Austrians are voting in a re-run of a presidential election which pits the leader of the far-right Freedom Party Norbert Hofer against former Green Party head Alexander Van der Bellen.
The vote last May was narrowly won by Mr Van der Bellen, but the result was overturned by Austria’s highest court because of irregularities in the count.
If Mr Hofer wins, he will become the EU’s first far-right head of state.
Opinion polls held in November suggest the vote is too close to call.
Although the role is largely ceremonial, the vote is being watched as a barometer of how well populist candidates will do in upcoming elections.
France, the Netherlands and Germany all face elections next year in which anti-mainstream and anti-immigration parties are gaining ground.
The direction in which Austria will take with regard to the EU is also closely watched.
Mr Hofer has campaigned on an anti-immigration platform, and initially said Austria could follow Britain’s vote to leave the EU with a referendum of its own. Mr Van der Bellen has told Austrians it is proof that Mr Hofer is in favour of “Oexit”.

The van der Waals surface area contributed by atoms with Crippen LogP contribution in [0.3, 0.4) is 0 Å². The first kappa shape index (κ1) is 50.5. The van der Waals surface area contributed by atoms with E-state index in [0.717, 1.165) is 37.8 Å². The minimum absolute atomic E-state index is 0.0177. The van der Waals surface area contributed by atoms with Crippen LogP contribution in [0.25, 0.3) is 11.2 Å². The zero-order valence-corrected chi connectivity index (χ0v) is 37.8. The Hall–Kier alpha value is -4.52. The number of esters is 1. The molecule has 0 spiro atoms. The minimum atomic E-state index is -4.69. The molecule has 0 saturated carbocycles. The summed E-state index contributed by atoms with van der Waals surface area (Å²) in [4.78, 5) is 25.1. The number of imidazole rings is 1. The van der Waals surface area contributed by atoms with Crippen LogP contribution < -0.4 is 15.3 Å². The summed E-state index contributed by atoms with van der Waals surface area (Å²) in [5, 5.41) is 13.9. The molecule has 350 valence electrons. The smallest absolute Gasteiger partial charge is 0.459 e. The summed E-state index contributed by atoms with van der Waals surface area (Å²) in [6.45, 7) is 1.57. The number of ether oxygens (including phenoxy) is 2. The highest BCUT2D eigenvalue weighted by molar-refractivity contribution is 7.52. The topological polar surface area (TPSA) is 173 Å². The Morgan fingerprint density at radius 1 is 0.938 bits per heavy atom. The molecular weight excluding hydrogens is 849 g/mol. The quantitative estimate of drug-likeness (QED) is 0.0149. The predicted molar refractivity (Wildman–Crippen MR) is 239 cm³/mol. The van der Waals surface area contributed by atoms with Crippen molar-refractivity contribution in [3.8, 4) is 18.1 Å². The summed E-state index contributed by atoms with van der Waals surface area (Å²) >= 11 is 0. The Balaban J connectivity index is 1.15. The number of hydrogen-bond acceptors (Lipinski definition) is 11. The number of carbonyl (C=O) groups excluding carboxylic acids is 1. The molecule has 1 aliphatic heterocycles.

But at a party meeting on Friday, Mr Hofer said opponents who repeatedly accused him of seeking a break with the EU were themselves damaging Austria.
“People who permanently talk about Oexit and accuse others of damaging the country with talk of Oexit should take a look at themselves and think about whether they are the ones damaging Austria the most,” Hofer said.
In April last year, Mr Hofer won the first round of presidential elections by knocking out centrist candidates from parties that have dominated Austria since WWII.
Mr Van der Bellen won the second round, but by just 31,000 votes. The Freedom Party then challenged the result which was then annulled due to irregularities.
The election campaign has been long and bitter, with both men trading insults, and with posters of both being defaced.
In the final TV debate on Thursday, Mr Hofer called Mr Van der Bellen a liar 24 times, and had the insult returned three times, according to the Kurier newspaper.
Austria’s vote coincides with a closely-watched referendum in Italy, where centre-left Prime Minister Matteo Renzi is staking his political future on a package of political reforms that is being challenged by the populist Five-Star Movement of Beppe Grillo.